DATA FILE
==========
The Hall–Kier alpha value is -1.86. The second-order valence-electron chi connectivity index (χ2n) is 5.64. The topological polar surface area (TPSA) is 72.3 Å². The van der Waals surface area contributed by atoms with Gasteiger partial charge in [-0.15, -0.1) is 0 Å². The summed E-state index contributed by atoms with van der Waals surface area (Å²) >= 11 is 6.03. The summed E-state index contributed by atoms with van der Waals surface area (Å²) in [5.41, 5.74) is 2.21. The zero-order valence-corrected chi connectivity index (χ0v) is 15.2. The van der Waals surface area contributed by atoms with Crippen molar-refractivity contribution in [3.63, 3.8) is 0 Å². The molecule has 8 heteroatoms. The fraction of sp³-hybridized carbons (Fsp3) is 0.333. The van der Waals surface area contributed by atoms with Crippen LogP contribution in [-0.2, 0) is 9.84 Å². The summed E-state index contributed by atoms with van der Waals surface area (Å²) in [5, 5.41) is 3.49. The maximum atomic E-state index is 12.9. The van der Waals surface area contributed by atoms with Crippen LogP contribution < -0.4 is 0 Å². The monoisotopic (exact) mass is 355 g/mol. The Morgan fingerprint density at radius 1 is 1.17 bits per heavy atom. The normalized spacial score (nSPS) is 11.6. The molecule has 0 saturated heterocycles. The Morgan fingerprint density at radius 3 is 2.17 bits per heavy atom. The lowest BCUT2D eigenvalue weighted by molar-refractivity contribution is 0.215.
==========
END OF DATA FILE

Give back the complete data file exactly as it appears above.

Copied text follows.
The Hall–Kier alpha value is -1.86. The second-order valence-electron chi connectivity index (χ2n) is 5.64. The topological polar surface area (TPSA) is 72.3 Å². The van der Waals surface area contributed by atoms with Gasteiger partial charge in [-0.15, -0.1) is 0 Å². The summed E-state index contributed by atoms with van der Waals surface area (Å²) >= 11 is 6.03. The summed E-state index contributed by atoms with van der Waals surface area (Å²) in [5.41, 5.74) is 2.21. The zero-order valence-corrected chi connectivity index (χ0v) is 15.2. The van der Waals surface area contributed by atoms with Crippen molar-refractivity contribution in [3.63, 3.8) is 0 Å². The molecule has 8 heteroatoms. The fraction of sp³-hybridized carbons (Fsp3) is 0.333. The van der Waals surface area contributed by atoms with Crippen LogP contribution in [-0.2, 0) is 9.84 Å². The summed E-state index contributed by atoms with van der Waals surface area (Å²) in [5, 5.41) is 3.49. The maximum atomic E-state index is 12.9. The van der Waals surface area contributed by atoms with Crippen LogP contribution < -0.4 is 0 Å². The monoisotopic (exact) mass is 355 g/mol. The Morgan fingerprint density at radius 1 is 1.17 bits per heavy atom. The normalized spacial score (nSPS) is 11.6. The molecule has 0 saturated heterocycles. The Morgan fingerprint density at radius 3 is 2.17 bits per heavy atom. The lowest BCUT2D eigenvalue weighted by molar-refractivity contribution is 0.215.